Red, orange and yellow colon cancer cell, computer illustration

A New Cancer Treatment Discovery Brings Hope for a Subgroup of Patients Facing Metastatic Colon and Rectal Cancer

Marwan Fakih, M.D., identifies a combination immunotherapy that shows promise in treating advanced colon and rectal patients with a biomarker known as microsatellite stable.

A Foundational Step in Advanced Colorectal Cancer Treatment 

Marwan G. Fakih, M.D.
                              Marwan G. Fakih, M.D.

Marwan Fakih, M.D., a physician-scientist at City of Hope, identified a novel combination immunotherapy regimen that demonstrated significant response in a Phase 1 clinical trial for a subgroup of people with recurrent metastatic colorectal cancer. 

The study, developed and led by City of Hope’s Fakih, enrolled 29 patients with chemotherapy-resistant metastatic colon cancer and rectal cancer who had a biomarker known as microsatellite stable (disease). Each participant received a combination immunotherapy treatment consisting of ipilimumab and nivolumab, plus the targeted therapy regorafenib. Of the 22 patients whose cancer had not yet spread to the liver, more than 50% are still alive after 20 months. The seven patients whose disease had spread to the liver also received the study treatment, but had a less favorable outcome with a median survival of seven months.

“The combination immunotherapy regimen shows remarkable activity in metastatic microsatellite stable patients without liver metastases, a patient population previously regarded as nonresponsive to immunotherapeutic strategies,” said Fakih, co-director of City of Hope’s Gastrointestinal Cancer Program and primary investigator of the clinical trial. “To see a response rate of 40% and median overall survival exceeding 20 months in refractory colorectal cancer without liver metastatic disease patients is unprecedented.” Fakih is a professor in the cancer center’s Department of Medical Oncology & Therapeutics Research and the Judy & Bernard Briskin Distinguished Director of Clinical Research.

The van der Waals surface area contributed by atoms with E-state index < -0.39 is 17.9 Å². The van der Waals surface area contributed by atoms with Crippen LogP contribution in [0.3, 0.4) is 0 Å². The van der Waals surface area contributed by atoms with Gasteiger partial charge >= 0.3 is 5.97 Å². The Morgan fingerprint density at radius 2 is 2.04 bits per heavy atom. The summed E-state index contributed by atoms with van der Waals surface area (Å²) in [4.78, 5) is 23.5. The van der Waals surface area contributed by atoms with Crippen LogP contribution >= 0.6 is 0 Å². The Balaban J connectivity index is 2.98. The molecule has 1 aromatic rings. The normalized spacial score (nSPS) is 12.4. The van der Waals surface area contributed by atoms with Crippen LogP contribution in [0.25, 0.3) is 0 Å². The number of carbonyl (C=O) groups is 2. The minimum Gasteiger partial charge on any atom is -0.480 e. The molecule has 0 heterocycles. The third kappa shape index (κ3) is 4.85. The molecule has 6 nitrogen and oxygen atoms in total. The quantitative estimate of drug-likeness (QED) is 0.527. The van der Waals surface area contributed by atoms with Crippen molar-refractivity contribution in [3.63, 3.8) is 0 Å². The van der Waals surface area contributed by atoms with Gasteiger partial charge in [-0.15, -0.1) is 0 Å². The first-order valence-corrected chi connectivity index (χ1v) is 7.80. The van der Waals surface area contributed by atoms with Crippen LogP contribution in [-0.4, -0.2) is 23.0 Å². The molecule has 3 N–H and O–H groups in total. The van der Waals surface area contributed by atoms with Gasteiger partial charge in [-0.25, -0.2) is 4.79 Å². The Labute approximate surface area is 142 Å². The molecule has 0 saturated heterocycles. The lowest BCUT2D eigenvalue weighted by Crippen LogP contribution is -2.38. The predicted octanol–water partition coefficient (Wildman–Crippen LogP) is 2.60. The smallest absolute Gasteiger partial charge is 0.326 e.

Building on Research to Improve Patient Outcomes

In a previous study, Fakih noted there was a modest benefit when treating metastatic colorectal cancer patients without liver disease with nivolumab and regorafenib. Here, he showed that adding a CTLA-4 inhibitor, ipilimumab, appears to improve the health outcome in this subgroup of patients. (In a small sample of patients with liver metastases, the addition of CTLA-4 inhibitors did not appear to lead to major clinical benefits.)

“Our data confirms the importance of the tumor microenvironment in shaping the response to immunotherapy. Patients without liver metastatic disease can respond to a combination of checkpoint inhibitors, plus a small molecule VEGR tyrosine kinase inhibitor, as we have shown with our regimen,” Fakih said.

As a National Cancer Institute-designated comprehensive cancer center, City of Hope is ranked as one of the nation’s top 10 "Best Hospitals" for cancer by U.S. News & World Report, in addition to being recognized as high performing in colorectal cancer surgery and known for their leading-edge colorectal care. Fakih shared that in his daily practice, he works to identify additional treatment options for cancer patients through clinical trials. He is leading a team of researchers at City of Hope who are continuing to explore the role of anti-PD-1/CTLA-4 antibody combinations in microsatellite stable colorectal cancer to help improve patient outcomes.